Budgeting is the process of preparing detailed projections of future amounts. Companies often engage in two types of budgeting:
- Operational budgeting, and
- Capital budgeting
Examples of Operational Budgeting
In a business, the budgeting for operations will include preparing the following projections for the next accounting year:
- Amounts for sales
- Amounts for producing goods
- Amounts for each department’s expenses
- Summarizing the above budgets into a master budget or profit plan
- Cash receipts and disbursements for a cash budget
- Projected financial statements also referred to as pro-forma financial statements
Once prepared and approved, the budgeted amounts are used as a guide or road map in controlling the next year’s business activities.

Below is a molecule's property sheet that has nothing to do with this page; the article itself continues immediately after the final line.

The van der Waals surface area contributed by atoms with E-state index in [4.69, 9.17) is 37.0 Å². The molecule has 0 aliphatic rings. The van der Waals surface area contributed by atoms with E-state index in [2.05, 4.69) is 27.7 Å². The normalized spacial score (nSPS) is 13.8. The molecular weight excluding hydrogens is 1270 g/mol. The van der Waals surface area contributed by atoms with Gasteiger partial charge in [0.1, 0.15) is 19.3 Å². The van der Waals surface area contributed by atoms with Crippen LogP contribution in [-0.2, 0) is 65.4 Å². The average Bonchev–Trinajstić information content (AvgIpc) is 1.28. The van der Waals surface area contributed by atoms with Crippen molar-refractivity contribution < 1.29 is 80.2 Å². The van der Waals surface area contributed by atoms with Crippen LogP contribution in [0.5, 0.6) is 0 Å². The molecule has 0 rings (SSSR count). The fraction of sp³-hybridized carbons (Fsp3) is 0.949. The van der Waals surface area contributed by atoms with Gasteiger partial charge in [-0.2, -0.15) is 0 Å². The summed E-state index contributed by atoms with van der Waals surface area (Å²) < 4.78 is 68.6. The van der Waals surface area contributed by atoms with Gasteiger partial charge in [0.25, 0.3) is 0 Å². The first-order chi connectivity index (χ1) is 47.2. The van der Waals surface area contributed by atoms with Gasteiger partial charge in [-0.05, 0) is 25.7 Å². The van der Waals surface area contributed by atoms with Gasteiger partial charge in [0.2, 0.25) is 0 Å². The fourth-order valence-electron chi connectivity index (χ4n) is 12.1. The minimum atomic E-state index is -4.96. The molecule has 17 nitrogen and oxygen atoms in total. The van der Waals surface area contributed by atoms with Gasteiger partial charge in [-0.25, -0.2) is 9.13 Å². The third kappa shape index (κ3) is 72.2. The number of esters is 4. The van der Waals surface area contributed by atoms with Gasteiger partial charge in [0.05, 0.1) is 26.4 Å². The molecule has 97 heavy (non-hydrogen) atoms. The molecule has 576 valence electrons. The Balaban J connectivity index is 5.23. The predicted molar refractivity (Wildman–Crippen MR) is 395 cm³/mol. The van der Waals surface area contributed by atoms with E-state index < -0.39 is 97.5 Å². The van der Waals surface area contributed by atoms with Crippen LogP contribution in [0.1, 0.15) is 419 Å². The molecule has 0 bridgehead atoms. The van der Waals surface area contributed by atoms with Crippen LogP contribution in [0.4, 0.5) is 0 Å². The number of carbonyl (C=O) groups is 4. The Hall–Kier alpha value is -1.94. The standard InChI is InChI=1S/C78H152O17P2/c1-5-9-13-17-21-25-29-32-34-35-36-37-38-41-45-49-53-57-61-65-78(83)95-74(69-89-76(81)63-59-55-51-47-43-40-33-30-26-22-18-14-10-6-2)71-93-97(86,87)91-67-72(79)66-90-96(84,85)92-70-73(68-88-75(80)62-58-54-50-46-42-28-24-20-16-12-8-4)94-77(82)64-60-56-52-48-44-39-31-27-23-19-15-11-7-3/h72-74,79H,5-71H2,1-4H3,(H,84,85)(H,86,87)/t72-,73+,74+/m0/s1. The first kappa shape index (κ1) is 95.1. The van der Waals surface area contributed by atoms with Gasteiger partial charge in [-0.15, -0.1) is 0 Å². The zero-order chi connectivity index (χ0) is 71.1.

Example of Capital Budgeting
Capital budgeting involves future projects which overlap several or many future accounting periods. Capital budgeting usually means listing each project along with its cash outlays and expected cash inflows for each year. The amounts should be discounted to their present values and also ranked by priority and profitability.
Once prepared, the capital budget provides a guide for investing in future fixed assets as well as arranging for the financing of the projects.